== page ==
How Obama’s Russia Strategy Imperils Eastern Europe

David Francis
Russia, U.S. Edge Toward Economic Warfare

At the height of the crisis in Ukraine, President Obama insisted that financial pressure would ultimately check Russian President Vladimir Putin’s aggression.

It appears this strategy is working – but with an unintended consequence that could spell doom for Eastern Europe.

A new study from Vienna Institute for International Economic Studies predicts that foreign direct investment (FDI) in Russia will drop $41 billion – a decline of 50 percent from 2013. The institute found that uncertainty caused by Russia’s action in Ukraine and the subsequent lack of economic development is the primary reason for the drop.

Related: Russian Ties to Ukraine Go Much Deeper Than Gas

“The region is exposed to two main factors that drive FDI into opposing directions,” Gabor Hunya, a researcher at the institute, noted in the report. “One is the acceleration of economic growth, which spurs FDI. The other is the Ukraine-Russia conflict, which depresses economic growth and increases investment risk in the affected countries.”

This is bad news for Russia: The country needs FDI to diversify its economy so that it is not completely reliant on gas revenues generated by state-owned energy companies. Putin knows that the Russian economy cannot survive on gas alone; he needs FDI to build up other sectors.

This is one of the reasons the crisis has deescalated so quickly. A month ago there were concerns that Putin might invade Ukraine – now, he’s in talks to end the crisis completely.

While Obama’s economic strategy, however, has checked Russia, it’s also hurt growth prospects in Eastern Europe. FDI across all of that region’s 23 countries is expected to drop to $98 billion this year from $131 billion in 2013, according to the institute, with the Czech Republic, Slovakia and Poland the hardest hit.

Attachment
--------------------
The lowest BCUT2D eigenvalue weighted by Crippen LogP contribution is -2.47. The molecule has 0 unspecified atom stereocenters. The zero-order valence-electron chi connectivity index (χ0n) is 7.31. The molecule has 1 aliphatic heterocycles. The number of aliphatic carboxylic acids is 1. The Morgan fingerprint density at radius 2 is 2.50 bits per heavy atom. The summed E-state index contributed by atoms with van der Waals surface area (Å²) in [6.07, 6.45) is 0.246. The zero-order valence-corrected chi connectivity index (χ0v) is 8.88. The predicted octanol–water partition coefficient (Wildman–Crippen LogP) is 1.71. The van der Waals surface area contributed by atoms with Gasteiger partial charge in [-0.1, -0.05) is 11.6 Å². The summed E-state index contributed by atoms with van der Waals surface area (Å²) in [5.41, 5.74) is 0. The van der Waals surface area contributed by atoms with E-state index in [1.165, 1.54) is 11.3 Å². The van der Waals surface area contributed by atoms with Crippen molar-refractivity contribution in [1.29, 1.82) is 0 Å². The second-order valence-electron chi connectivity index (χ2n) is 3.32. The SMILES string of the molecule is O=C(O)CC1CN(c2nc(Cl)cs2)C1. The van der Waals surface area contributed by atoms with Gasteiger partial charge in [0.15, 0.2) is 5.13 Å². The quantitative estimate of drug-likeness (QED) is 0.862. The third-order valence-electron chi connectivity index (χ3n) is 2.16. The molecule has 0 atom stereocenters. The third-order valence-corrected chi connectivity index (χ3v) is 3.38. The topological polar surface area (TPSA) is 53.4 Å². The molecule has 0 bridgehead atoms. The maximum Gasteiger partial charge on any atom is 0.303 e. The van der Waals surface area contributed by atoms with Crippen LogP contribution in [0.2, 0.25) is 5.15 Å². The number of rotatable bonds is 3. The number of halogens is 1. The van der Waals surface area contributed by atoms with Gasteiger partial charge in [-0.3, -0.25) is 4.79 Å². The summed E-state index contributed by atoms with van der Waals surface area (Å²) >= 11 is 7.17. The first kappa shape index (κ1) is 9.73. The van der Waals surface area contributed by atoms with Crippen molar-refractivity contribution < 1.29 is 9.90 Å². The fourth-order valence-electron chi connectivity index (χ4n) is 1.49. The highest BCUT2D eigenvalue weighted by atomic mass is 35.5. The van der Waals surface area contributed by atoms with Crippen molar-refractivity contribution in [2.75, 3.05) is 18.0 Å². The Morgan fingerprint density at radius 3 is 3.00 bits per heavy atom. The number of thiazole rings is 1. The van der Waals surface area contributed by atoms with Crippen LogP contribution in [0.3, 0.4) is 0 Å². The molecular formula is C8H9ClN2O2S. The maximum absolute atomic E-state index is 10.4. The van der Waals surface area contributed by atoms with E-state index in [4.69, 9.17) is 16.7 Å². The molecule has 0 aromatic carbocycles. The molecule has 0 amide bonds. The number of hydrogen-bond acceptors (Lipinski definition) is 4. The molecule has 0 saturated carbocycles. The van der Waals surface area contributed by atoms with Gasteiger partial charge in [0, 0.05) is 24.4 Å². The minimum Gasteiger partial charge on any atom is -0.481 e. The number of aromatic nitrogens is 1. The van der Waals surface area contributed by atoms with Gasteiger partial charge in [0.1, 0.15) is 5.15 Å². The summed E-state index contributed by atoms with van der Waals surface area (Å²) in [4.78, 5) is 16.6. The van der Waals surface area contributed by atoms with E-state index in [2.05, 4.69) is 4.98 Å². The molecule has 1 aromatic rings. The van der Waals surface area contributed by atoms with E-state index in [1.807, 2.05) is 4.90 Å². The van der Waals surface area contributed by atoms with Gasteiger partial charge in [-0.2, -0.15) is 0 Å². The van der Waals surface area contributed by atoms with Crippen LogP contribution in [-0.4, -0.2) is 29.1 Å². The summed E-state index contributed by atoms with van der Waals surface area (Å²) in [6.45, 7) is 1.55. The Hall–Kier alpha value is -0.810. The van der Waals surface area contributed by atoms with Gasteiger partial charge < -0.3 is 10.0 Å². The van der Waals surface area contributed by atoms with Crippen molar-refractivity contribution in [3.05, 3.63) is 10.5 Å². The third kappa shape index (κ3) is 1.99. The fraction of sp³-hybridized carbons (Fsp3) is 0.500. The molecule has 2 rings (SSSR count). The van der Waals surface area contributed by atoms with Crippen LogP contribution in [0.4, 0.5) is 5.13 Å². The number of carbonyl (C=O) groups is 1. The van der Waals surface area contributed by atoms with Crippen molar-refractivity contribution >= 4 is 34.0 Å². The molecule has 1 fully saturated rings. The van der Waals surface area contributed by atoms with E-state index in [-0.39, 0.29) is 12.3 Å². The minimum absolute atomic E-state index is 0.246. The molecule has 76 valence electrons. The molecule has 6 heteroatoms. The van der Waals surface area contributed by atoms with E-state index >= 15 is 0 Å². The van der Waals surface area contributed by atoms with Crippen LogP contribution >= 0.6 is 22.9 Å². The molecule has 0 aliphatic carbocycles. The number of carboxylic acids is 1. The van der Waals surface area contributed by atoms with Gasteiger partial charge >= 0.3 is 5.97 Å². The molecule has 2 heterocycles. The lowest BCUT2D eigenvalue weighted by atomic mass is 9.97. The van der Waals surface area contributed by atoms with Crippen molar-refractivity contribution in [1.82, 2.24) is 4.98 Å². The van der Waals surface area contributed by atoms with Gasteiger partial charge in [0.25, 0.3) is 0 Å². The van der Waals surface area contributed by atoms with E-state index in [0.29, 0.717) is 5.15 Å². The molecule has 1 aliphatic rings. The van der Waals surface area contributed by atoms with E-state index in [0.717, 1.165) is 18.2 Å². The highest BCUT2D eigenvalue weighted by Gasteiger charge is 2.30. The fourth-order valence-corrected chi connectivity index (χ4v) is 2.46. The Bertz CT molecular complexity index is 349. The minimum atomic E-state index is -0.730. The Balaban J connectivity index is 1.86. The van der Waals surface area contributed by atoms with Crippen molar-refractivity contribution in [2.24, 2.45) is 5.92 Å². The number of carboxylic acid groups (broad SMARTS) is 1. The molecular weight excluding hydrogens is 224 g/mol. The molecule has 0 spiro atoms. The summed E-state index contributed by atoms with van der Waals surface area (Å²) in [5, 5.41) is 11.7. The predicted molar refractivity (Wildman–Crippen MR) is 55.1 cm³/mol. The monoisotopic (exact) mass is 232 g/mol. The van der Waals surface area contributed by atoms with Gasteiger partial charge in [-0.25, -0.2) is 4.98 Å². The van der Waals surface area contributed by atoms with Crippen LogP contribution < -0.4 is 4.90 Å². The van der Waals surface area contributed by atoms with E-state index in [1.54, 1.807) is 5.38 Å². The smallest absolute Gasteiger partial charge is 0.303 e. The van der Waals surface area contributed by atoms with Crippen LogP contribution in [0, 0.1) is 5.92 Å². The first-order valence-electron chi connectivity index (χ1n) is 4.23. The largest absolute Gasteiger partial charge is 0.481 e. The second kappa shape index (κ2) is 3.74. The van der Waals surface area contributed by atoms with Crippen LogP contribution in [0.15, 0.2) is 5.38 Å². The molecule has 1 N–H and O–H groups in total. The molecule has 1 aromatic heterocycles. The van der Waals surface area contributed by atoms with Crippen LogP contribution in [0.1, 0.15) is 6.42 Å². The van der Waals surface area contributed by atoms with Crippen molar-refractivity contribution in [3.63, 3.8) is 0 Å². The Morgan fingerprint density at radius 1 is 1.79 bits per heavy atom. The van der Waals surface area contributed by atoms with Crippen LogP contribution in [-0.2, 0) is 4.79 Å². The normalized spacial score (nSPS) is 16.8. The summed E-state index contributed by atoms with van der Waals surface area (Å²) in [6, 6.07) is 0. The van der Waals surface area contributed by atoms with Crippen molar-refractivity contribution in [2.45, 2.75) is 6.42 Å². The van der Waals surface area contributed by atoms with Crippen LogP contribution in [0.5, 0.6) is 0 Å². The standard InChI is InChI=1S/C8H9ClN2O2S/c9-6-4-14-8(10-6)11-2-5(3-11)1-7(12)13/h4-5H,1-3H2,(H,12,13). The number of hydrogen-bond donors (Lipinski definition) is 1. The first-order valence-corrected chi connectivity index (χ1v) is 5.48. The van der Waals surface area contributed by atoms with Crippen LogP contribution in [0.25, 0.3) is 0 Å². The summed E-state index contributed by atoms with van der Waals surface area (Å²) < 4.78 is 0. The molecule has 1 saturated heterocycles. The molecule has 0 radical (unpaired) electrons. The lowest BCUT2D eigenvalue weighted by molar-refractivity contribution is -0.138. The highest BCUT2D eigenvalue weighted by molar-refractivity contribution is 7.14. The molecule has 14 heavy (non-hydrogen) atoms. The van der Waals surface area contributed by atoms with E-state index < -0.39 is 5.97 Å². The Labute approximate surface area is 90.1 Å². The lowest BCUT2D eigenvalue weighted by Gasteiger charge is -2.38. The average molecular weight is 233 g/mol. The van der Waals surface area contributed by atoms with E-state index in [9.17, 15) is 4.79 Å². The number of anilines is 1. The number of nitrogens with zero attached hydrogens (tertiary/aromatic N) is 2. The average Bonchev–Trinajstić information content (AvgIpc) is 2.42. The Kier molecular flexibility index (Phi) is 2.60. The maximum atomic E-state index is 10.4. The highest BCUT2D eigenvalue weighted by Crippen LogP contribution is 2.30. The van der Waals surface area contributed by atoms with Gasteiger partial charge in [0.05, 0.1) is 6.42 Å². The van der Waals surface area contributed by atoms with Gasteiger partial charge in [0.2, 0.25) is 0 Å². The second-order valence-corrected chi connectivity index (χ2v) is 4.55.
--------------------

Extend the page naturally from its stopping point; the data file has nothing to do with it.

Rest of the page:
Related: Russia’s Military Bear Is a Paper Tiger

Bad News for Europe
This is not just bad news for Eastern Europe; it’s bad news for the entire eurozone. Aside from Germany, economic growth is all but nonexistent. Eastern European economies are still struggling to recover from the sovereign debt crisis.

Putin’s actions in Ukraine, combined with subsequent economic pressure applied by Obama and Western European leaders, has made it harder for Eastern Europe to grow. Last month, the European Banks for Reconstruction and Development dropped its 2014 growth forecast for the region to 1.4 percent, down from a 2.7 percent projection in January. The group cited the Ukraine crisis for the decrease.

Related: Russia Can Lose Territory, Too. It Should Worry

“What we are worried about, really, is the potential escalation of the sanctions, particularly on the financial system," EBRD chief economist Erik Berglof said last month.

The projected drop in FDI across Eastern Europe shows that Berglof was right to worry. Now, the rest of Europe – still struggling to shrug off the debt crisis – has reason to worry too. 

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